Cleveland officials formally appealed the rule Monday. They had fought unsuccessfully for greater influence over where hazardous materials are shipped.

Cincinnati has not been so active. But Cincinnati District Fire Chief Edward Dadosky, who helps lead the city's homeland security efforts, said he will pursue shipment options with CSX and PPG.

"There are still a lot of unknowns with this -- especially whether this is really about safety and security or if this is about money and commerce," Dadosky said. "We really need to find out how much more of a hazard there really is, but I would hope this is where the federal government could help us."

Chlorine is a powerful oxidant used primarily for cleaning and disinfecting. It's most commonly used in water treatment plants. Because customers require such great amounts of the chemical, it's typically shipped by rail or pipeline.

New federal rules that became effective in June say railroads must consider 27 risk factors when setting routes for chlorine and certain other hazardous materials. Risk factors include the size of affected cities, the safety of tracks used and potential alternative routes.

But railroads are not required to consider using competitors' lines or allowing competitors to use their tracks. Nor are they required to consider allowing another carrier access to their customers, despite pleas from companies such as PPG.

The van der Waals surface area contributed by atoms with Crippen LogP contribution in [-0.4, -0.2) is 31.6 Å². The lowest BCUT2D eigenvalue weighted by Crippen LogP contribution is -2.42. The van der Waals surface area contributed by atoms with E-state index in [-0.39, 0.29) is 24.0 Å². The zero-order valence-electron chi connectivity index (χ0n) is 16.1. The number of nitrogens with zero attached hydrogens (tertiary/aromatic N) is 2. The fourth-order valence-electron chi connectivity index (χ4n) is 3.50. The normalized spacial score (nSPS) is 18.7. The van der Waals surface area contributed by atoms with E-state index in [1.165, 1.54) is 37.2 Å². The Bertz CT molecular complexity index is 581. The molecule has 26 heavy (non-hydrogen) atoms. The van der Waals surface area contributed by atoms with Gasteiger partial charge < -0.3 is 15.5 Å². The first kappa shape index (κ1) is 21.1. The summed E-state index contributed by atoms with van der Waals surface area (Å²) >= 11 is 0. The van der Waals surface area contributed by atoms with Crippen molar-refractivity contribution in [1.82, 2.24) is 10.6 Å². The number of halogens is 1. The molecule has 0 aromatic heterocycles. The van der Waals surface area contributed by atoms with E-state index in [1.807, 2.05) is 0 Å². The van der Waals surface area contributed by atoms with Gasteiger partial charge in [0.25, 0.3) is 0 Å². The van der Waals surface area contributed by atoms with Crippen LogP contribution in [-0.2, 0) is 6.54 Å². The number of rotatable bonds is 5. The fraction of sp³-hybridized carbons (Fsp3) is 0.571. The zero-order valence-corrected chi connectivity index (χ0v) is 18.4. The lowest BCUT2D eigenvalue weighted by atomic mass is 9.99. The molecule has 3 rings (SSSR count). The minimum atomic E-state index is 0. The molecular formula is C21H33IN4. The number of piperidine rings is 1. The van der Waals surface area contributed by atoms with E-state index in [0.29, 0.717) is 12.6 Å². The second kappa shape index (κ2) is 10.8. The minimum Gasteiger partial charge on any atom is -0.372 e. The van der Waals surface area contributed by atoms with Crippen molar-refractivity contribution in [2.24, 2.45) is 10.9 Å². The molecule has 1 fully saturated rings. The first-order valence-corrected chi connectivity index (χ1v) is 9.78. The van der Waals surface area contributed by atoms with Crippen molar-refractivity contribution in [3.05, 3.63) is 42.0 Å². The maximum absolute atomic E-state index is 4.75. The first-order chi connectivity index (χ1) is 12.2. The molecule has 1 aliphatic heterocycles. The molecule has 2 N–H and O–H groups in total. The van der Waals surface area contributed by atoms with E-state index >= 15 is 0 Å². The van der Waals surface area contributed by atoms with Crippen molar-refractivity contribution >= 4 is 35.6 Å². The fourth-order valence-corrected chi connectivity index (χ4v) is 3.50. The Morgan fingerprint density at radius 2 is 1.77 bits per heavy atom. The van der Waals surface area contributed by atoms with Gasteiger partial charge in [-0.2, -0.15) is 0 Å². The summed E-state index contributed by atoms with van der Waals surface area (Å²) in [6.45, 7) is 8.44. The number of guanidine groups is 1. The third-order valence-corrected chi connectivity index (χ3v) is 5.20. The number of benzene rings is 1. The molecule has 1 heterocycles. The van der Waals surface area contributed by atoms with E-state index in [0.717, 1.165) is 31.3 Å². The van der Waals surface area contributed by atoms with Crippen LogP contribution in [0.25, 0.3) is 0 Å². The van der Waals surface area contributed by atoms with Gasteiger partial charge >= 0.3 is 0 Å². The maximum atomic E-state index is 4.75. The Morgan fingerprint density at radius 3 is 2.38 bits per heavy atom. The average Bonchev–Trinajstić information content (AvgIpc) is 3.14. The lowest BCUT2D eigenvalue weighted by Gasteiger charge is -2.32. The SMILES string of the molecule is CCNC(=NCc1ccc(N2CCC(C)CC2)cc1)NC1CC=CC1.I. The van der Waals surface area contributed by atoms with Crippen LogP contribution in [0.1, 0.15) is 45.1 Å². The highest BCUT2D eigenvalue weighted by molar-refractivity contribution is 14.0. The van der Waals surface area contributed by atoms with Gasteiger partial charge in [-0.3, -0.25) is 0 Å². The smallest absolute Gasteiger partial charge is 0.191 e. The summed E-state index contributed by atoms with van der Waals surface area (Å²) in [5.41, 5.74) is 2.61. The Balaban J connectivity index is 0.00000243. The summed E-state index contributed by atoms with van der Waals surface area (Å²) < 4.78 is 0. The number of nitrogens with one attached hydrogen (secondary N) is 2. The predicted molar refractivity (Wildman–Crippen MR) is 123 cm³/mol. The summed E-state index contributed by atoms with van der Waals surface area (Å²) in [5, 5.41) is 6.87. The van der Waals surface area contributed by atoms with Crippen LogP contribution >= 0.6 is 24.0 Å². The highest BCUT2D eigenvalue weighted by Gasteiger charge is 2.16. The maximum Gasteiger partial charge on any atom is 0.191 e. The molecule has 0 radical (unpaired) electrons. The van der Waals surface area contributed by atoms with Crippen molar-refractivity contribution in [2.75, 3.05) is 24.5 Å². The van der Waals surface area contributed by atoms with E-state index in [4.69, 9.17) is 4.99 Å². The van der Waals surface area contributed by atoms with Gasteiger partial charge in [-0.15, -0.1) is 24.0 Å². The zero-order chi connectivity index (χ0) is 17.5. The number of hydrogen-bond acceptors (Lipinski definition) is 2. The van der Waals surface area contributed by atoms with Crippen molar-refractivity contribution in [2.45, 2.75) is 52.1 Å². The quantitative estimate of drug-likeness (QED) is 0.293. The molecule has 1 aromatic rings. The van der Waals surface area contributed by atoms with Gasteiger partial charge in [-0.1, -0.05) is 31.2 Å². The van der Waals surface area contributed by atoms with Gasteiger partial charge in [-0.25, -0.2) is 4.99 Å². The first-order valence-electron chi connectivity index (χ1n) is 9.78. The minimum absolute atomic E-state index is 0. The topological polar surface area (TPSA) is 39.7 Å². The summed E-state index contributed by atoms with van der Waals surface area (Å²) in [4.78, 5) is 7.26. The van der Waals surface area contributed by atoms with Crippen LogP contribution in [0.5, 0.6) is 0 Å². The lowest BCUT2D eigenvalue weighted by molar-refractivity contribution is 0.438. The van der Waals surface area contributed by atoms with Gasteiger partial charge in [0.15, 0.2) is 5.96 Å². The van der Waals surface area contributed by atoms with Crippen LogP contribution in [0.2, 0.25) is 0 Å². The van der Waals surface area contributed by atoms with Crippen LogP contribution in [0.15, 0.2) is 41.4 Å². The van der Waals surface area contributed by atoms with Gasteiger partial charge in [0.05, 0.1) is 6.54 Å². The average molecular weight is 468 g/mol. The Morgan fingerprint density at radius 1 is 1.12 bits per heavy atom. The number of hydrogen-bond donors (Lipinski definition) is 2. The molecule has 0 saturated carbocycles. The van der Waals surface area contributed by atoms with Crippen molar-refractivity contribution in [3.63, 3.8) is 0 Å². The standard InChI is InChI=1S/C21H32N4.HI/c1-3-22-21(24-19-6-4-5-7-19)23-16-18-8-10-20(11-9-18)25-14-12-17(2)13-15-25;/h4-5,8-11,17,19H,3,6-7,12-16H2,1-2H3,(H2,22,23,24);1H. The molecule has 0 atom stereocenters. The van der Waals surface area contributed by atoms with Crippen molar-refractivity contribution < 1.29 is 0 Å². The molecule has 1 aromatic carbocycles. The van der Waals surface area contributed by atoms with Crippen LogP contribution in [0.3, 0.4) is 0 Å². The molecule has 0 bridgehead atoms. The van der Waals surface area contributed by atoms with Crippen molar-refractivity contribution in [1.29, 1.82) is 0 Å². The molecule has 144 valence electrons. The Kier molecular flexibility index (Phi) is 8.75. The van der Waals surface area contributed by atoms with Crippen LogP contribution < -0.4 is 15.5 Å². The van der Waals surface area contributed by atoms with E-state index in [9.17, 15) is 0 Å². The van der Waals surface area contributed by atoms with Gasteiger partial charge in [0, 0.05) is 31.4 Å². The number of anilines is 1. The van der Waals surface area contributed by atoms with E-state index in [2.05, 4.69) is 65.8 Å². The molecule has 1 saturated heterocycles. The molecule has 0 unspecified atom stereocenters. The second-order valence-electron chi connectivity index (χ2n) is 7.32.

Critics say the rule doesn't go far enough in setting standards or oversight of how railroads determine safe routes.

"This new rule really keeps the localities, the states and the shippers who make this stuff out of the process," said George Gavalla, former head of the office of safety for the Federal Railroad Administration and now a Norwich, Conn.-based railroad safety consultant.

Wheeling and Lake Erie Railroad owns tracks that intersect with CSX lines 20 miles north of the PPG plant. A "relatively small amount" of PPG chlorine already is transferred from CSX to Wheeling at that point, Bill Callison, Wheeling's president, said. He said his company would have to decide whether it could transport any more chlorine on "a case-by-case basis."

"They would have to offer it first, and then we'd have to see whether we could handle it," Callison said. "There is a lot of liability associated with shipping chlorine, and we don't have nearly as big a system as CSX."